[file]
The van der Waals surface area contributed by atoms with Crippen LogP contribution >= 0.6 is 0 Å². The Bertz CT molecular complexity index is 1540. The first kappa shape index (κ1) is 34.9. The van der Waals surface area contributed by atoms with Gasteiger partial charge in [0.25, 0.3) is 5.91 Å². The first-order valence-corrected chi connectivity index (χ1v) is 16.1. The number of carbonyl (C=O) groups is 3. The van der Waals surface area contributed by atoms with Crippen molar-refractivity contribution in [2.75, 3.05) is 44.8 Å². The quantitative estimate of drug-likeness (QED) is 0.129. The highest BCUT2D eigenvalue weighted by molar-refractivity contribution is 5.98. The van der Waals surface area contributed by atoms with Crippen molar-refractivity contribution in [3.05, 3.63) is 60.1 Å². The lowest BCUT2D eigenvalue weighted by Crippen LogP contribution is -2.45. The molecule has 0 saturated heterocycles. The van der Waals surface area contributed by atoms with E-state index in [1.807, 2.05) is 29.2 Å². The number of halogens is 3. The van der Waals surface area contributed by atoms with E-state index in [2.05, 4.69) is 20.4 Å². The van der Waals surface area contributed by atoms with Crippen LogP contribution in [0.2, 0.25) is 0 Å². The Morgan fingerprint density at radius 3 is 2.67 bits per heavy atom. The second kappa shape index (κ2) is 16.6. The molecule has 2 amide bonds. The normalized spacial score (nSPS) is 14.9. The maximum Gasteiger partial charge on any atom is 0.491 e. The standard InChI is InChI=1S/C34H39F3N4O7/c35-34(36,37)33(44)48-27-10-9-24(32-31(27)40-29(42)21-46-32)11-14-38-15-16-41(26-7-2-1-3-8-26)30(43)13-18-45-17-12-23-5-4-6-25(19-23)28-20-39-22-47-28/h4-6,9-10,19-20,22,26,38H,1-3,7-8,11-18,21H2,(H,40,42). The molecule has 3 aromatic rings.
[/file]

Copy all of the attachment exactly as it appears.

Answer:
The van der Waals surface area contributed by atoms with Crippen LogP contribution >= 0.6 is 0 Å². The Bertz CT molecular complexity index is 1540. The first kappa shape index (κ1) is 34.9. The van der Waals surface area contributed by atoms with Gasteiger partial charge in [0.25, 0.3) is 5.91 Å². The first-order valence-corrected chi connectivity index (χ1v) is 16.1. The number of carbonyl (C=O) groups is 3. The van der Waals surface area contributed by atoms with Crippen molar-refractivity contribution in [2.75, 3.05) is 44.8 Å². The quantitative estimate of drug-likeness (QED) is 0.129. The highest BCUT2D eigenvalue weighted by molar-refractivity contribution is 5.98. The van der Waals surface area contributed by atoms with Crippen molar-refractivity contribution in [3.05, 3.63) is 60.1 Å². The lowest BCUT2D eigenvalue weighted by Crippen LogP contribution is -2.45. The molecule has 0 saturated heterocycles. The van der Waals surface area contributed by atoms with E-state index in [1.807, 2.05) is 29.2 Å². The number of halogens is 3. The van der Waals surface area contributed by atoms with E-state index in [2.05, 4.69) is 20.4 Å². The van der Waals surface area contributed by atoms with Crippen LogP contribution in [0.2, 0.25) is 0 Å². The Morgan fingerprint density at radius 3 is 2.67 bits per heavy atom. The second kappa shape index (κ2) is 16.6. The molecule has 2 amide bonds. The normalized spacial score (nSPS) is 14.9. The maximum Gasteiger partial charge on any atom is 0.491 e. The standard InChI is InChI=1S/C34H39F3N4O7/c35-34(36,37)33(44)48-27-10-9-24(32-31(27)40-29(42)21-46-32)11-14-38-15-16-41(26-7-2-1-3-8-26)30(43)13-18-45-17-12-23-5-4-6-25(19-23)28-20-39-22-47-28/h4-6,9-10,19-20,22,26,38H,1-3,7-8,11-18,21H2,(H,40,42). The molecule has 3 aromatic rings.